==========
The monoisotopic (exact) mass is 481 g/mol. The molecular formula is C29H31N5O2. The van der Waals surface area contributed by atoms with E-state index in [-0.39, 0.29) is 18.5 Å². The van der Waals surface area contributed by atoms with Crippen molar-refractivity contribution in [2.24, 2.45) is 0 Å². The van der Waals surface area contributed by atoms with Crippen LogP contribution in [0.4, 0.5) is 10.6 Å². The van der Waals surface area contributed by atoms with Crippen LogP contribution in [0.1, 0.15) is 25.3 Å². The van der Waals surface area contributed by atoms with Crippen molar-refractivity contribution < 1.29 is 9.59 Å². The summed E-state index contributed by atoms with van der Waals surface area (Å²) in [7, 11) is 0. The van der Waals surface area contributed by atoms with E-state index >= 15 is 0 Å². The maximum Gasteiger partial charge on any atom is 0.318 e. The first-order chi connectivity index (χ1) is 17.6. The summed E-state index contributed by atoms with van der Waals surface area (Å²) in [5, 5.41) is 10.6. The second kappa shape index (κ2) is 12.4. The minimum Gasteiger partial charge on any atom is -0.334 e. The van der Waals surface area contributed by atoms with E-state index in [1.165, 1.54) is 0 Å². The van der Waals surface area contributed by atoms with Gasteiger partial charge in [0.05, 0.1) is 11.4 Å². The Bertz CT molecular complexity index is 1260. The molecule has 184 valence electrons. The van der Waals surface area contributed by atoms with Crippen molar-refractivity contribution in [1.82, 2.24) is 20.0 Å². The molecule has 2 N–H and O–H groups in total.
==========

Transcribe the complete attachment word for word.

The monoisotopic (exact) mass is 481 g/mol. The molecular formula is C29H31N5O2. The van der Waals surface area contributed by atoms with E-state index in [-0.39, 0.29) is 18.5 Å². The van der Waals surface area contributed by atoms with Crippen molar-refractivity contribution in [2.24, 2.45) is 0 Å². The van der Waals surface area contributed by atoms with Crippen LogP contribution in [0.4, 0.5) is 10.6 Å². The van der Waals surface area contributed by atoms with Crippen LogP contribution in [0.1, 0.15) is 25.3 Å². The van der Waals surface area contributed by atoms with Crippen molar-refractivity contribution < 1.29 is 9.59 Å². The summed E-state index contributed by atoms with van der Waals surface area (Å²) in [7, 11) is 0. The van der Waals surface area contributed by atoms with E-state index >= 15 is 0 Å². The maximum Gasteiger partial charge on any atom is 0.318 e. The first-order chi connectivity index (χ1) is 17.6. The summed E-state index contributed by atoms with van der Waals surface area (Å²) in [5, 5.41) is 10.6. The second kappa shape index (κ2) is 12.4. The minimum Gasteiger partial charge on any atom is -0.334 e. The van der Waals surface area contributed by atoms with E-state index in [1.165, 1.54) is 0 Å². The van der Waals surface area contributed by atoms with Gasteiger partial charge in [0.05, 0.1) is 11.4 Å². The Bertz CT molecular complexity index is 1260. The molecule has 184 valence electrons. The van der Waals surface area contributed by atoms with Crippen molar-refractivity contribution in [1.82, 2.24) is 20.0 Å². The molecule has 2 N–H and O–H groups in total.